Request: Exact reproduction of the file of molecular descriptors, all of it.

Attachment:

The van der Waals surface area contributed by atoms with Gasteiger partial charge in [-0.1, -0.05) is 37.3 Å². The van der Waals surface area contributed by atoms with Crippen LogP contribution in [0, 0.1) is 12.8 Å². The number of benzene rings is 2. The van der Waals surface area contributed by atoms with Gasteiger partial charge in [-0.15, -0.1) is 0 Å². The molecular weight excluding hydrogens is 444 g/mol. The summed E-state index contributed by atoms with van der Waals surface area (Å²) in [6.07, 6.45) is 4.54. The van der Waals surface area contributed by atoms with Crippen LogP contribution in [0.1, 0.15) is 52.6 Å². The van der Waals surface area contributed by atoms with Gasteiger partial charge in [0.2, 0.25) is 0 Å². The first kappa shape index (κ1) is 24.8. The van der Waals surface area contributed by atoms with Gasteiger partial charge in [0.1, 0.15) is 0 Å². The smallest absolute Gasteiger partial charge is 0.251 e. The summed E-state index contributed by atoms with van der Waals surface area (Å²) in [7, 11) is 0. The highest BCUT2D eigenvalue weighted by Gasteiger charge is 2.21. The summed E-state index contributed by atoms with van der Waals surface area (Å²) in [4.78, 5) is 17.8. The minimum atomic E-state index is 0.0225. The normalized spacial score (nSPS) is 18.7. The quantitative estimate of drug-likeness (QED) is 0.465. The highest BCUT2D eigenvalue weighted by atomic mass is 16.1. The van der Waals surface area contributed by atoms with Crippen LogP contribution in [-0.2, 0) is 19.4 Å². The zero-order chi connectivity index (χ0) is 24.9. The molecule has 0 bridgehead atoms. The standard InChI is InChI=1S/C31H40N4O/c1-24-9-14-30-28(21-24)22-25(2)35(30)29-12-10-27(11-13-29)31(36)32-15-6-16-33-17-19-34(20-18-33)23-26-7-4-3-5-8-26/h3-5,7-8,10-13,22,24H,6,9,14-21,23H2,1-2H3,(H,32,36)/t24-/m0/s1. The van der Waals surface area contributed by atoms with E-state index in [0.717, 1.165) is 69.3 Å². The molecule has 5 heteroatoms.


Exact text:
The van der Waals surface area contributed by atoms with Gasteiger partial charge in [-0.1, -0.05) is 37.3 Å². The van der Waals surface area contributed by atoms with Crippen LogP contribution in [0, 0.1) is 12.8 Å². The number of benzene rings is 2. The van der Waals surface area contributed by atoms with Gasteiger partial charge in [-0.15, -0.1) is 0 Å². The molecular weight excluding hydrogens is 444 g/mol. The summed E-state index contributed by atoms with van der Waals surface area (Å²) in [6.07, 6.45) is 4.54. The van der Waals surface area contributed by atoms with Crippen LogP contribution in [0.1, 0.15) is 52.6 Å². The van der Waals surface area contributed by atoms with Gasteiger partial charge in [0.2, 0.25) is 0 Å². The first kappa shape index (κ1) is 24.8. The van der Waals surface area contributed by atoms with Gasteiger partial charge in [0.1, 0.15) is 0 Å². The smallest absolute Gasteiger partial charge is 0.251 e. The summed E-state index contributed by atoms with van der Waals surface area (Å²) in [7, 11) is 0. The highest BCUT2D eigenvalue weighted by Gasteiger charge is 2.21. The summed E-state index contributed by atoms with van der Waals surface area (Å²) in [4.78, 5) is 17.8. The minimum atomic E-state index is 0.0225. The normalized spacial score (nSPS) is 18.7. The quantitative estimate of drug-likeness (QED) is 0.465. The highest BCUT2D eigenvalue weighted by atomic mass is 16.1. The van der Waals surface area contributed by atoms with Crippen LogP contribution in [-0.2, 0) is 19.4 Å². The zero-order chi connectivity index (χ0) is 24.9. The molecule has 0 bridgehead atoms. The standard InChI is InChI=1S/C31H40N4O/c1-24-9-14-30-28(21-24)22-25(2)35(30)29-12-10-27(11-13-29)31(36)32-15-6-16-33-17-19-34(20-18-33)23-26-7-4-3-5-8-26/h3-5,7-8,10-13,22,24H,6,9,14-21,23H2,1-2H3,(H,32,36)/t24-/m0/s1. The van der Waals surface area contributed by atoms with E-state index in [0.717, 1.165) is 69.3 Å². The molecule has 5 heteroatoms.